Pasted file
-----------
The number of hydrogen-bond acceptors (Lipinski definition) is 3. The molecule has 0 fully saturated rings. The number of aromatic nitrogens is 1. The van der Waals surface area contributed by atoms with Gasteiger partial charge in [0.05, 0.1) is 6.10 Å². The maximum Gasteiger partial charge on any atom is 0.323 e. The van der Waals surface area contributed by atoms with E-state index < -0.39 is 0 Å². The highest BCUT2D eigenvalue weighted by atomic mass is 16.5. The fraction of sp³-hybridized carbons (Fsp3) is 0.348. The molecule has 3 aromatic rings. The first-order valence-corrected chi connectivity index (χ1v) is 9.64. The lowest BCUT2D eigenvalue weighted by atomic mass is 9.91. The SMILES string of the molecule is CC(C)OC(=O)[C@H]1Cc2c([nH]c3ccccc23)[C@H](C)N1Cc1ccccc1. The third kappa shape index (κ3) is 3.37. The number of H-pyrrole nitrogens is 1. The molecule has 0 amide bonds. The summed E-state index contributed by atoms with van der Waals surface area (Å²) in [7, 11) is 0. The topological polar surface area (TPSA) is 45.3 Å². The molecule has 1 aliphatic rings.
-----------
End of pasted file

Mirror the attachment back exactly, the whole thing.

The number of hydrogen-bond acceptors (Lipinski definition) is 3. The molecule has 0 fully saturated rings. The number of aromatic nitrogens is 1. The van der Waals surface area contributed by atoms with Gasteiger partial charge in [0.05, 0.1) is 6.10 Å². The maximum Gasteiger partial charge on any atom is 0.323 e. The van der Waals surface area contributed by atoms with E-state index < -0.39 is 0 Å². The highest BCUT2D eigenvalue weighted by atomic mass is 16.5. The fraction of sp³-hybridized carbons (Fsp3) is 0.348. The molecule has 3 aromatic rings. The first-order valence-corrected chi connectivity index (χ1v) is 9.64. The lowest BCUT2D eigenvalue weighted by atomic mass is 9.91. The SMILES string of the molecule is CC(C)OC(=O)[C@H]1Cc2c([nH]c3ccccc23)[C@H](C)N1Cc1ccccc1. The third kappa shape index (κ3) is 3.37. The number of H-pyrrole nitrogens is 1. The molecule has 0 amide bonds. The summed E-state index contributed by atoms with van der Waals surface area (Å²) in [7, 11) is 0. The topological polar surface area (TPSA) is 45.3 Å². The molecule has 1 aliphatic rings.